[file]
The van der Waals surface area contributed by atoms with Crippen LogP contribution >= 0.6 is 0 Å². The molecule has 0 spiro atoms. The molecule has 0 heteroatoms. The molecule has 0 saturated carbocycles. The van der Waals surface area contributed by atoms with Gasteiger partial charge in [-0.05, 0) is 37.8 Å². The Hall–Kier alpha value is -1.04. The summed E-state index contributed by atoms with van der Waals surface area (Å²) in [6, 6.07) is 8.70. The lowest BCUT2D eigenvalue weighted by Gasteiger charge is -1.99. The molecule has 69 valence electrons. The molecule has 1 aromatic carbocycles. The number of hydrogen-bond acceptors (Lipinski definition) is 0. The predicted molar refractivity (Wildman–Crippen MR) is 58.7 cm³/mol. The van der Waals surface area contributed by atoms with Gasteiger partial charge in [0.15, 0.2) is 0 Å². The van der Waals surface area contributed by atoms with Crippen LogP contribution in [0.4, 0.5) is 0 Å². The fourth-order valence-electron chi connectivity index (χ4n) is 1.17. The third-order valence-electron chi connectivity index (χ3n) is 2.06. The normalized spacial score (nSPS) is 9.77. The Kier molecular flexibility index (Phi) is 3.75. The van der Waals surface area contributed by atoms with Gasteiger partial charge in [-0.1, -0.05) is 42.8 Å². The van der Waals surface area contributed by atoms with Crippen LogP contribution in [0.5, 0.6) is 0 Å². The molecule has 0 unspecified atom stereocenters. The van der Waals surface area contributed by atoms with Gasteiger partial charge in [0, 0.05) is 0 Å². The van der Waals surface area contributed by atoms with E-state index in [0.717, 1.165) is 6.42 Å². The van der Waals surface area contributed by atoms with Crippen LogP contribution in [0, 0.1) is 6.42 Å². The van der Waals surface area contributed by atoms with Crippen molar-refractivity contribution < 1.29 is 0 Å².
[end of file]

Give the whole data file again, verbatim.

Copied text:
The van der Waals surface area contributed by atoms with Crippen LogP contribution >= 0.6 is 0 Å². The molecule has 0 spiro atoms. The molecule has 0 heteroatoms. The molecule has 0 saturated carbocycles. The van der Waals surface area contributed by atoms with Gasteiger partial charge in [-0.05, 0) is 37.8 Å². The Hall–Kier alpha value is -1.04. The summed E-state index contributed by atoms with van der Waals surface area (Å²) in [6, 6.07) is 8.70. The lowest BCUT2D eigenvalue weighted by Gasteiger charge is -1.99. The molecule has 69 valence electrons. The molecule has 1 aromatic carbocycles. The number of hydrogen-bond acceptors (Lipinski definition) is 0. The predicted molar refractivity (Wildman–Crippen MR) is 58.7 cm³/mol. The van der Waals surface area contributed by atoms with Gasteiger partial charge in [0.15, 0.2) is 0 Å². The van der Waals surface area contributed by atoms with Crippen LogP contribution in [0.4, 0.5) is 0 Å². The fourth-order valence-electron chi connectivity index (χ4n) is 1.17. The third-order valence-electron chi connectivity index (χ3n) is 2.06. The normalized spacial score (nSPS) is 9.77. The Kier molecular flexibility index (Phi) is 3.75. The van der Waals surface area contributed by atoms with Gasteiger partial charge in [-0.1, -0.05) is 42.8 Å². The van der Waals surface area contributed by atoms with Crippen LogP contribution in [0.5, 0.6) is 0 Å². The molecule has 0 unspecified atom stereocenters. The van der Waals surface area contributed by atoms with Gasteiger partial charge in [0, 0.05) is 0 Å². The van der Waals surface area contributed by atoms with E-state index in [0.717, 1.165) is 6.42 Å². The van der Waals surface area contributed by atoms with Crippen LogP contribution in [0, 0.1) is 6.42 Å². The van der Waals surface area contributed by atoms with Crippen molar-refractivity contribution < 1.29 is 0 Å².